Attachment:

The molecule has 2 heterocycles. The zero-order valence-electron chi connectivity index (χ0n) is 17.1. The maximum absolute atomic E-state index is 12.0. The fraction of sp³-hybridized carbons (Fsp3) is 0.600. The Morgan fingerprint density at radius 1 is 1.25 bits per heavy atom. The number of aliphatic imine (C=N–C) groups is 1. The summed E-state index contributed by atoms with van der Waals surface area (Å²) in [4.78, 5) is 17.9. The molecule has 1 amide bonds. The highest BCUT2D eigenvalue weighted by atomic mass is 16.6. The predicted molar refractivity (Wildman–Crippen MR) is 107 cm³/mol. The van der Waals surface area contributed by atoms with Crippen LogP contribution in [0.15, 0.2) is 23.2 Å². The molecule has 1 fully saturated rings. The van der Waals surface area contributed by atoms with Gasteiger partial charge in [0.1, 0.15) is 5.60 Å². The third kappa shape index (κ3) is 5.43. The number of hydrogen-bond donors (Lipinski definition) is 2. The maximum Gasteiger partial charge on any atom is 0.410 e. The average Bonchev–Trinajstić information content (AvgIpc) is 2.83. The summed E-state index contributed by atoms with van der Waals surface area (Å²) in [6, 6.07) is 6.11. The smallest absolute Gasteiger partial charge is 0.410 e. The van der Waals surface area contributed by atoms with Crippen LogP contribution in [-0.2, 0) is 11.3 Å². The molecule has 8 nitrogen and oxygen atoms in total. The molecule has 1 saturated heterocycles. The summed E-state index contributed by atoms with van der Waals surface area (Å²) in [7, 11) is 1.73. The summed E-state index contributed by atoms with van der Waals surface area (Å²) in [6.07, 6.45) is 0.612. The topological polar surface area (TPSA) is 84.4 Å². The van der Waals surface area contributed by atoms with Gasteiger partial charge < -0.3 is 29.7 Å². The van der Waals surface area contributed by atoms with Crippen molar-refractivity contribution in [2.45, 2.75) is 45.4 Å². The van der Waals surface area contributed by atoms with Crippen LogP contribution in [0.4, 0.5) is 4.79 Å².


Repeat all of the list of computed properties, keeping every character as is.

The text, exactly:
The molecule has 2 heterocycles. The zero-order valence-electron chi connectivity index (χ0n) is 17.1. The maximum absolute atomic E-state index is 12.0. The fraction of sp³-hybridized carbons (Fsp3) is 0.600. The Morgan fingerprint density at radius 1 is 1.25 bits per heavy atom. The number of aliphatic imine (C=N–C) groups is 1. The summed E-state index contributed by atoms with van der Waals surface area (Å²) in [4.78, 5) is 17.9. The molecule has 1 amide bonds. The highest BCUT2D eigenvalue weighted by atomic mass is 16.6. The predicted molar refractivity (Wildman–Crippen MR) is 107 cm³/mol. The van der Waals surface area contributed by atoms with Crippen LogP contribution in [0.15, 0.2) is 23.2 Å². The molecule has 1 fully saturated rings. The van der Waals surface area contributed by atoms with Gasteiger partial charge in [0.1, 0.15) is 5.60 Å². The third kappa shape index (κ3) is 5.43. The number of hydrogen-bond donors (Lipinski definition) is 2. The maximum Gasteiger partial charge on any atom is 0.410 e. The average Bonchev–Trinajstić information content (AvgIpc) is 2.83. The summed E-state index contributed by atoms with van der Waals surface area (Å²) in [6, 6.07) is 6.11. The smallest absolute Gasteiger partial charge is 0.410 e. The van der Waals surface area contributed by atoms with Crippen LogP contribution in [-0.2, 0) is 11.3 Å². The molecule has 8 nitrogen and oxygen atoms in total. The molecule has 1 saturated heterocycles. The summed E-state index contributed by atoms with van der Waals surface area (Å²) in [7, 11) is 1.73. The summed E-state index contributed by atoms with van der Waals surface area (Å²) in [6.07, 6.45) is 0.612. The topological polar surface area (TPSA) is 84.4 Å². The van der Waals surface area contributed by atoms with Gasteiger partial charge < -0.3 is 29.7 Å². The van der Waals surface area contributed by atoms with Crippen molar-refractivity contribution in [2.45, 2.75) is 45.4 Å². The van der Waals surface area contributed by atoms with Crippen LogP contribution in [0.4, 0.5) is 4.79 Å².